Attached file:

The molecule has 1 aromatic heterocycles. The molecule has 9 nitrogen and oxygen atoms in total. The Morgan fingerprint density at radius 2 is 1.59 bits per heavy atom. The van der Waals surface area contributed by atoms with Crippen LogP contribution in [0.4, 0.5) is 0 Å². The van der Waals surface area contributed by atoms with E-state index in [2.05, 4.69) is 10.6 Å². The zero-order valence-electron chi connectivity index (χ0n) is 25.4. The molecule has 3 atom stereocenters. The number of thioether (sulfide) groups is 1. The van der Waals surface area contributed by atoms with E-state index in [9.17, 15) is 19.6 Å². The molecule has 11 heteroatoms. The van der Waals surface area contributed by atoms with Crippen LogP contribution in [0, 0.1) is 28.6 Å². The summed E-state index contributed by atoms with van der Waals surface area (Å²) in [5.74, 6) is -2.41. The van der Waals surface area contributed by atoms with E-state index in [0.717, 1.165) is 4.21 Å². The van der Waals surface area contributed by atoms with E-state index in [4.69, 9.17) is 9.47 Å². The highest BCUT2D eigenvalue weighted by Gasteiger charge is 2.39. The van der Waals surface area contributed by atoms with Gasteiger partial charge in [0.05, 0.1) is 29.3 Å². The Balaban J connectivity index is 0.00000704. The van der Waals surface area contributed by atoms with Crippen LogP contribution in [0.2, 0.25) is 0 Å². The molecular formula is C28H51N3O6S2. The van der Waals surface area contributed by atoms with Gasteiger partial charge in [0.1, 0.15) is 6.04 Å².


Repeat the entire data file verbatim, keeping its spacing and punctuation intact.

The molecule has 1 aromatic heterocycles. The molecule has 9 nitrogen and oxygen atoms in total. The Morgan fingerprint density at radius 2 is 1.59 bits per heavy atom. The van der Waals surface area contributed by atoms with Crippen LogP contribution in [0.4, 0.5) is 0 Å². The van der Waals surface area contributed by atoms with E-state index in [2.05, 4.69) is 10.6 Å². The zero-order valence-electron chi connectivity index (χ0n) is 25.4. The molecule has 3 atom stereocenters. The number of thioether (sulfide) groups is 1. The van der Waals surface area contributed by atoms with E-state index in [9.17, 15) is 19.6 Å². The molecule has 11 heteroatoms. The van der Waals surface area contributed by atoms with Crippen LogP contribution in [0, 0.1) is 28.6 Å². The summed E-state index contributed by atoms with van der Waals surface area (Å²) in [5.74, 6) is -2.41. The van der Waals surface area contributed by atoms with E-state index in [0.717, 1.165) is 4.21 Å². The van der Waals surface area contributed by atoms with E-state index in [4.69, 9.17) is 9.47 Å². The highest BCUT2D eigenvalue weighted by Gasteiger charge is 2.39. The van der Waals surface area contributed by atoms with Gasteiger partial charge in [0.05, 0.1) is 29.3 Å². The Balaban J connectivity index is 0.00000704. The van der Waals surface area contributed by atoms with Crippen LogP contribution in [0.2, 0.25) is 0 Å². The molecular formula is C28H51N3O6S2. The van der Waals surface area contributed by atoms with Gasteiger partial charge in [0.1, 0.15) is 6.04 Å².